An Oregon Senate bill seeks to require landlords to extend notice periods and restore the 60-day grace period for evictions for nonpayment of rent which were part of the pandemic protections.
The bill, SB 799, would postpone evictions for not paying rent for up to 60 days while tenants seek rental assistance, and it would require courts to set aside certain eviction judgments. Lawmakers will work to compromise on the bill, according to committee chair Sen. Kayse Jama, D-Portland.
“It’s my intention to make sure we have some sort of protection being passed this session for eviction prevention, but I also understand that this is a really complicated issue,” Jama told the Oregon Capital Chronicle.
The grace period of evictions was originally part of the pandemic protections passed by the legislature.
Beginning Oct. 1, 2022, landlords were able to resume giving tenants notices of either 72 hours or 144 hours to pay their overdue rent or move out – 72 hours when their rent is eight days overdue and 144 hours or six days when it is five days overdue. The bill would change those notice periods to 10 or 13 days.
More rules for landlords
Jason Miller, legislative director for the Oregon Rental Housing Association, told lawmakers that the eviction protections approved during the pandemic were never meant to be permanent.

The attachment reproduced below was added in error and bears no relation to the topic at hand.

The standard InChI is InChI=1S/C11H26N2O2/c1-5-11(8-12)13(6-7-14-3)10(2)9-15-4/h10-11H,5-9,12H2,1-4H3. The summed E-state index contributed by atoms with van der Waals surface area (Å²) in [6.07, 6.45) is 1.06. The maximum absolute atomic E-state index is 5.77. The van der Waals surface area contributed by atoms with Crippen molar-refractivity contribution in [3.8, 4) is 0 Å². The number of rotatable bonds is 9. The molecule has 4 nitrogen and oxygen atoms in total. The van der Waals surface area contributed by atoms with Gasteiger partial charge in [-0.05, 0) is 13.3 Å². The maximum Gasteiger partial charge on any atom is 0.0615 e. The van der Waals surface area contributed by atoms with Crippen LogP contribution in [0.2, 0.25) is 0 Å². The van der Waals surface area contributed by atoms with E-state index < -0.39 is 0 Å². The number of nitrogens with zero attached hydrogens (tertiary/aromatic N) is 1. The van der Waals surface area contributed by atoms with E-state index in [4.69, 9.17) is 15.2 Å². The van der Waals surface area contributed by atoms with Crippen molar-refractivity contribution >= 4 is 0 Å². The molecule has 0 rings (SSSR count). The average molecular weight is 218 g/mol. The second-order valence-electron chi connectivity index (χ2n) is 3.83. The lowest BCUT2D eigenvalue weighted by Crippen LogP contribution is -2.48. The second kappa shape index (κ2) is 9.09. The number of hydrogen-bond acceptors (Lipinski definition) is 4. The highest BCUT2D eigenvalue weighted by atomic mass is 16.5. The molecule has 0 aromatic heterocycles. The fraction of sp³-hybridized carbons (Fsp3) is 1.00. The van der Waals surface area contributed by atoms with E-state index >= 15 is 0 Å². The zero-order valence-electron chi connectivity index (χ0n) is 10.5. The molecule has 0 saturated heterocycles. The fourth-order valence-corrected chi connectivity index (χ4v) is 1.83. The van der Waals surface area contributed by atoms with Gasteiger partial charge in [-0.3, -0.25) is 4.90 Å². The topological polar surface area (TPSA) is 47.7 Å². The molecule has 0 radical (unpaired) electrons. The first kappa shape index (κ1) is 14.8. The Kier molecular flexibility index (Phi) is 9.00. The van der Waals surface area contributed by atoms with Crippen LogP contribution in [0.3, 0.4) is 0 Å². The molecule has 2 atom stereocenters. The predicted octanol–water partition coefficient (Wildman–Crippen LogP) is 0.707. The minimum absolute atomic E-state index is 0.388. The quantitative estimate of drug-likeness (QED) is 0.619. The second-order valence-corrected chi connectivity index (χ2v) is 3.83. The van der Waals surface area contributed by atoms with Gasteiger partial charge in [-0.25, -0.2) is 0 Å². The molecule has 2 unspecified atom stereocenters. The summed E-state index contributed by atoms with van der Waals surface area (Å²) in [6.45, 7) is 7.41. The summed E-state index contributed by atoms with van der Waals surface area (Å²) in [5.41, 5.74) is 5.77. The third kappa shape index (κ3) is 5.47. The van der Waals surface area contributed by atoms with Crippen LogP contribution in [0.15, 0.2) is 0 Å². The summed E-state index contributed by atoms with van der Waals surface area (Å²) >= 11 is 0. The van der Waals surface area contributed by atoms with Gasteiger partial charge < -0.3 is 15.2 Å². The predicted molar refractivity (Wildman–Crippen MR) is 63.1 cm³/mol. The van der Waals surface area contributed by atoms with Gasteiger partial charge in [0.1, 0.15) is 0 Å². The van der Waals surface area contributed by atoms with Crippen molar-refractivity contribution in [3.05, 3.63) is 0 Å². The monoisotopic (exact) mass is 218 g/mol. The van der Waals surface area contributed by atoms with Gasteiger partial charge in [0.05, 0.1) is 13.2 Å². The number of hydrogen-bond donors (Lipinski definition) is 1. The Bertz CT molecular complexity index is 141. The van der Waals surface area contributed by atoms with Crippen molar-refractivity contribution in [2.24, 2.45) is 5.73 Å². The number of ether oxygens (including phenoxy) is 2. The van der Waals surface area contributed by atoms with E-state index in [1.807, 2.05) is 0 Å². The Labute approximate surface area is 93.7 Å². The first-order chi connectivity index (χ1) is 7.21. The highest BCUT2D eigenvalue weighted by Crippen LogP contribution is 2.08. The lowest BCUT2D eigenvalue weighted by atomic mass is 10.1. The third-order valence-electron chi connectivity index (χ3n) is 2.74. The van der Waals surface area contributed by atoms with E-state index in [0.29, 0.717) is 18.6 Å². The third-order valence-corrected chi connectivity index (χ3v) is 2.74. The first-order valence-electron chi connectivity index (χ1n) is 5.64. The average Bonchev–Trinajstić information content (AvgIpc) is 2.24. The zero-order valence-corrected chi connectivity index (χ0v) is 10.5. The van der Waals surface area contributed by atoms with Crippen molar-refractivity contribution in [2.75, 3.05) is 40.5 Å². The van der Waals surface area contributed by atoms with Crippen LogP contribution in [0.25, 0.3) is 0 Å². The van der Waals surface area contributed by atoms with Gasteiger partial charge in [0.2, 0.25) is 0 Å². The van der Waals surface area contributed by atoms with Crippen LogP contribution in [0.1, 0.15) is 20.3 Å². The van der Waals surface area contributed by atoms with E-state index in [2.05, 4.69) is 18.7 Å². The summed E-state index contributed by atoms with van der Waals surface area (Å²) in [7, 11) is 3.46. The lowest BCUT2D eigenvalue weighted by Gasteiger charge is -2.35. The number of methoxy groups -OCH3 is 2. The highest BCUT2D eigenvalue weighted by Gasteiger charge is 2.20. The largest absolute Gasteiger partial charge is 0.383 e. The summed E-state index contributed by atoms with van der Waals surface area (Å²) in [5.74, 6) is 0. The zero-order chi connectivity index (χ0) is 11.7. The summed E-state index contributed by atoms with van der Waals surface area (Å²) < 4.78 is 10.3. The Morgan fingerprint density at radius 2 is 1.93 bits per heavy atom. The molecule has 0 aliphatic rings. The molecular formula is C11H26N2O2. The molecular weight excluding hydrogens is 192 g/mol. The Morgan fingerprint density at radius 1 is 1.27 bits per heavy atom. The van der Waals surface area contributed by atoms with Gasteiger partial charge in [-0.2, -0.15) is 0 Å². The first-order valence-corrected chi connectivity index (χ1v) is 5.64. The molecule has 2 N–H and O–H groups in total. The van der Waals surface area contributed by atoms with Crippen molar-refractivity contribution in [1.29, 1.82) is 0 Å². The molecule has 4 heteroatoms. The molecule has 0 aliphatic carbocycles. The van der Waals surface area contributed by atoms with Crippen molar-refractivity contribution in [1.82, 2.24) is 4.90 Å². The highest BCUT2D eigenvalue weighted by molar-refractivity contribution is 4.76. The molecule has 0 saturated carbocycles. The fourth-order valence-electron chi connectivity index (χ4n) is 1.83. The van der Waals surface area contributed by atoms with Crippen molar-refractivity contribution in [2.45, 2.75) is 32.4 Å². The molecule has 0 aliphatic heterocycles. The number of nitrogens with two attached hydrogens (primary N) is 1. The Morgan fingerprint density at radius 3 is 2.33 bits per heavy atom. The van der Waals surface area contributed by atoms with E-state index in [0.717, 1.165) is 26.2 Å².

“They were extreme measures taken during extreme times, where thousands of people were out of work for months because of government-mandated shutdowns,” Miller said.
He said that restoring the 60-day grace period would cause small landlords to sell their rental properties, and property managers of all sizes would increase rent, charge higher security deposits and have stricter criteria for rental applications to mitigate the risk of going months without rent payments.
Tenants who sign a lease know when rent is due
Dianne Cassidy, a Lake Oswego resident who owns apartments and opposes the bill, said renters should know as soon as they sign a lease when rent is due and that they need to pay it on time. Extending notice periods just means that landlords will be forced to pay the costs for housing people for free, she said according to the report in the Oregon Capital Chronicle.
Cassidy said three recent evictions cost her about $45,000: roughly $10,000 to repair damage in each unit and $15,000 in unpaid rent. That’s money she planned to use to save for retirement and to care for her son, who has disabilities, she said.
“Seventy-two-hour notice is simply the title of the notice,” Cassidy said. “Everybody who signs a lease knows from the day they sign it, what day the rent is due and how much is due. So when they come up short, they know in advance that something is going to happen.”